by Gelongma Karma Migme Chödrön | 2001 | 940,961 words
This page describes “skillful means and wisdom” as written by Nagarjuna in his Maha-prajnaparamita-sastra (lit. “the treatise on the great virtue of wisdom”) in the 2nd century. This book, written in five volumes, represents an encyclopedia on Buddhism as well as a commentary on the Pancavimsatisahasrika Prajnaparamita.
When someone produces the mind of supreme complete enlightenment for the first time, he wants to free all beings from physical and mental sufferings (kāyikacaitasikaduḥkha): old age (jarā), sickness (vyādhi), death, (maraṇa), etc. He formulates great vows (mahāpraṇidhāna) and is adorned with two things, qualities (guṇa) and wisdom (prajñā), as a result of which his wishes will all be fulfilled.
These two things involve a sixfold ‘carrying out of practices’ (caryābhāvanā): these are the six perfections (pāramitā). Generosity (dāna), morality (śīla) and patience (kṣānti) make up the guna part; exertion (vīrya), meditation [263a] (dhyāna) and wisdom (prajñā) make up the prajñā part. The bodhisattva practices these six perfections.
Knowing that the characteristics of these dharmas are very profound (gambhīra), subtle (sūkṣma), difficult to probe (durvigāhya) and difficult to understand (duranubodha), he has the following thought:
“Beings are attached (abhiniviṣṭa) to the dharmas of the threefold world. By what means can I lead them to find the natures of these dharmas? For that I must fulfill completely the qualities (guṇa) and be endowed with pure wisdom (viśuddhaprajñā).
“The Buddha’s body has thirty-two primary marks (lakṣaṇa) and eighty secondary marks (anuvyañjana); his radiance (prabhā) is perfect and his superknowledges (abhijñā) are immense, By means of his ten powers (bala), four fearlessnesses (vaiśāradya), eighteen special attributes (āveṇikadharma) and four unhindered knowledges (pratisaṃvid), he considers those who should be saved, preaches the Dharma to them and converts them.
“Thus [the garuḍa], the golden-winged king of the birds, when he finds some nāgas to be destroyed, strikes the sea with his wings and separates the waters; then he seizes them and devours them. In the same way, the Buddha with his buddha-eye (buddhacakṣus) considers beings distributed in the universes of the ten directions and inhabiting the five destinies (gati), and he asks himself who should be saved. First he manifests the bases of his magical power (ṛddhipāda); then he uncovers the trains of thought of their minds (cittavispandita). Having removed the three obstacles (āvaraṇa) by these two things, he preaches the Dharma and saves beings of the threefold world. A being who thus holds the powers of the Buddha (buddhabala) and immense superknowledges (abhijñā) would merit belief even if he were lying, all the more so when he is speaking the truth. That is what is called skillful means (upāya).”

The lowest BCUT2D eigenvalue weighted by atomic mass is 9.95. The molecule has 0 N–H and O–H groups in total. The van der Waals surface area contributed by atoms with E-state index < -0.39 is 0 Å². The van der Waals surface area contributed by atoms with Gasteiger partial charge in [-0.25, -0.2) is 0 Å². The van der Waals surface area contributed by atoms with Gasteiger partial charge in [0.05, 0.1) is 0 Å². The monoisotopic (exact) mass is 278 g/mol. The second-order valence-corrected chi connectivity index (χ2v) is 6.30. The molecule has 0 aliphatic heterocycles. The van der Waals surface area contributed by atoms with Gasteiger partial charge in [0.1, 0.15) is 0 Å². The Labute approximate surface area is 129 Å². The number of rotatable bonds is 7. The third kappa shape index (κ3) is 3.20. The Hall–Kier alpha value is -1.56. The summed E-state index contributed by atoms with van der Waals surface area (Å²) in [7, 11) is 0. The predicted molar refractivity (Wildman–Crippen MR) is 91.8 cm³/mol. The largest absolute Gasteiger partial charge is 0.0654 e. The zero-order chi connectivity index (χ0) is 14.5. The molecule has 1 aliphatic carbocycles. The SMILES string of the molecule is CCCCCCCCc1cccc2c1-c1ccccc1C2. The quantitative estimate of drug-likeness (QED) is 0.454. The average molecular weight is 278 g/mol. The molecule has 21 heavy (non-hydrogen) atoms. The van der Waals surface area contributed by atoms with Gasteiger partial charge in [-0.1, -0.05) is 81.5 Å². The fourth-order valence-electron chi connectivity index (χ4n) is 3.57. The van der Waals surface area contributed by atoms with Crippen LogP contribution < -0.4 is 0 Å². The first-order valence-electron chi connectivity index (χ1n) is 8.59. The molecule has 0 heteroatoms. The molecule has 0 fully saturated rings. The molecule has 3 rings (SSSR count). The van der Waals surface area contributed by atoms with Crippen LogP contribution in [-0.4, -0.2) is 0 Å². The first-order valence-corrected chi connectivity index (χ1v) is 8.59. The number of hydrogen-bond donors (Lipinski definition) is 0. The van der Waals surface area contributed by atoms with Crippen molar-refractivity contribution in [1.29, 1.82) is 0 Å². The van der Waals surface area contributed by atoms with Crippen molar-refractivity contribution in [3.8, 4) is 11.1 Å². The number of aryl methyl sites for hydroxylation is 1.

Furthermore, the bodhisattva, knowing the [True] nature (bhūtalakṣaṇa) and remembering his previous vows (pūrvapraṇidhāna) wants to save beings. He has the following reflection: In the True nature of dharmas, there are no beings to be found (nopalabhyante). Then how to save them?
He has the following thought: There are no beings to be found in the True nature of dharmas but, nevertheless, they are ignorant of this nature of dharmas. Therefore I wish that they should know this True nature.
Finally, this True nature of dharmas does not harm beings for it is defined as being without harm and without activity.
The bodhisattva who completely fulfills (paripūrayanti) these four dharmas, accedes to the bodhisattvaniyāma.